The 1921 census was released at the beginning of 2022 and I was keen to see where Dora was living at that time. I knew she’d returned from Ireland in 1919 and had been selling Comptometers for Herbert E Robbins Ltd. After the First World War the British Government decided it wanted to redeploy its existing Comptometers rather than buy any new ones. Dora was tasked with surveying all the various government departments about their calculating requirements and I imagine she also contributed some fresh ideas on the potential for mechanical accounting. The result was an order for 200 new Comptometers, the largest order the company had ever received! Her entry in the 1921 census describes her as ‘in charge of Comptometer service to Governments Depts.’
Dora was living with her mother at Durham Terrace, Bayswater, London, at the time. There is no mention of her sister Hilary and, when I looked her up, she didn’t feature anywhere in Britain. I wonder if she was in Ireland, but I cannot be certain. Her brother Howard was in Iraq with the Royal Artillery in 1921. The transcription of the census entry for Dora was gobbledygook but, if you pay to see it, you are allowed to make corrections, so I have.
I recently looked through an old photograph album belonging to Howard (my grandfather) which gave some fresh details on Dora’s activities in 1930. This is the period when she worked on the Shannon Hydroelectric Scheme at Ardnacrusha. The scheme had begun in 1925 and was one of the largest civil engineering projects in the world. From 1929 it would bring power and economic development to Ireland, by 1935 producing 80% of Ireland’s electricity. Dora’s role was to do the costings for extending the transmission lines, which included substantial payments to landowners for putting pylons in their fields. What I hadn’t realised was that there was a family visit to see the scheme in 1930.
In my grandfather’s album there was also a photo of Dora (second to last row, below) attending a “statistical conference” in Geneva in 193o. Her cousin Everard Greene is present too (seated back row, under white square), captioned as ‘Kitten Greene’. He does look like a pussycat but that’s the first time I’ve seen him referred to by this name! His full name was Christian Augustine Everard Greene and I know Christian is sometimes shortened to Kit, but still. Dora says she met Ethel Wood in Geneva in 1930 and I wonder if this statistical conference was part of a League of Nations or International Labour Organisation assembly?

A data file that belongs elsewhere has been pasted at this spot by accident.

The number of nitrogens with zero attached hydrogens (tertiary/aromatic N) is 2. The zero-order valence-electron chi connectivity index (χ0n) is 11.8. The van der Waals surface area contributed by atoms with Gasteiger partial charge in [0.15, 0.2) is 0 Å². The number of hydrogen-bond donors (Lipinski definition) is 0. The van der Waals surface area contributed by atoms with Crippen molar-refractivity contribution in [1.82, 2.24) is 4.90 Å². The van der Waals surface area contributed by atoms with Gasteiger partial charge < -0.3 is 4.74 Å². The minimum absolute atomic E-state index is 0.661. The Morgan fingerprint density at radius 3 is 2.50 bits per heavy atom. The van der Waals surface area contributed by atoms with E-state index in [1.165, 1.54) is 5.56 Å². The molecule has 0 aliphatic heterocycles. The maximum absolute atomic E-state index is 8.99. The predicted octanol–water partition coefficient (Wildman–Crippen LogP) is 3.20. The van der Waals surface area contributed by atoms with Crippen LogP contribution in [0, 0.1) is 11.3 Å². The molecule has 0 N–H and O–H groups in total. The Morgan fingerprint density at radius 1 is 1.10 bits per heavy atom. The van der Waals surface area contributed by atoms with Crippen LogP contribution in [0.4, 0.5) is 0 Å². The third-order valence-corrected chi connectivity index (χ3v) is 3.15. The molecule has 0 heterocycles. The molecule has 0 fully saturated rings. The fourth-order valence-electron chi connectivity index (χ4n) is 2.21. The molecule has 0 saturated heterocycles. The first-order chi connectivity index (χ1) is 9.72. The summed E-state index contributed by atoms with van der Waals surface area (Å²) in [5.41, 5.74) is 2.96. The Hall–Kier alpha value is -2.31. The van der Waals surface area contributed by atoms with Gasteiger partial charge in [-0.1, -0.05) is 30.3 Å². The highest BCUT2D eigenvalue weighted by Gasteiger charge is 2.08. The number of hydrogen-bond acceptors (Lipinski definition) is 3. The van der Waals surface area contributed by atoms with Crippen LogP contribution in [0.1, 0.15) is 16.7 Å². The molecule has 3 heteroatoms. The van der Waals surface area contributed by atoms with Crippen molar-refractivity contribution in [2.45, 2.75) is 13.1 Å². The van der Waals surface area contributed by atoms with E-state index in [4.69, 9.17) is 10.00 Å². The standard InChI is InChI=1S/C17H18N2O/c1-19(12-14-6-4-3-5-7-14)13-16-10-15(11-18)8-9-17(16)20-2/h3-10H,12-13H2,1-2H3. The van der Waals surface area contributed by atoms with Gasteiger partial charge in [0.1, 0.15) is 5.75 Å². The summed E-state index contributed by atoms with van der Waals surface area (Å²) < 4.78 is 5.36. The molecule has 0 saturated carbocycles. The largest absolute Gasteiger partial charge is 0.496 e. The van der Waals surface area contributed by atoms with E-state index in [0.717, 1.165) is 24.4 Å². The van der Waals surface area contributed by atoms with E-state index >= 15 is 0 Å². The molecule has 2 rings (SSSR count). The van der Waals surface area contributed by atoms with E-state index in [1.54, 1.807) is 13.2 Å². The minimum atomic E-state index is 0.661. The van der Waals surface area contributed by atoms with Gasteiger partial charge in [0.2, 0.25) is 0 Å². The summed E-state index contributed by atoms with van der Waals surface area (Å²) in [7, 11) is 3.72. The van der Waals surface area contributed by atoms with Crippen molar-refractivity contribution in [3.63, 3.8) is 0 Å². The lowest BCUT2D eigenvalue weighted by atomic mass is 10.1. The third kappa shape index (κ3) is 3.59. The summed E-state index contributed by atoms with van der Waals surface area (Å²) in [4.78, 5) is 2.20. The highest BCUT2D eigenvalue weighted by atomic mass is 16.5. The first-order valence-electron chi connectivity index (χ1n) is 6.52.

The League of Nations Assembly met in September every year and, from the late 1920s through the 1930s, there was much campaigning for equal rights for women, petitioning the League of Nations Assembly (all members) and Council (executive body consisting of 9 member states at this time). Viscountess Rhondda spearheaded the campaign via her Six Point Group, founded in 1921. In 1930 a subgroup was formed, called Equal Rights International (ERI), led by Helen Archdale, to lobby the League of Nations to agree a treaty on equal rights for women. I suspect that Ethel Wood was in Geneva as part of the lobby group that year – these three women were the founders of the Women’s Provisional Club that Dora would join in 1932.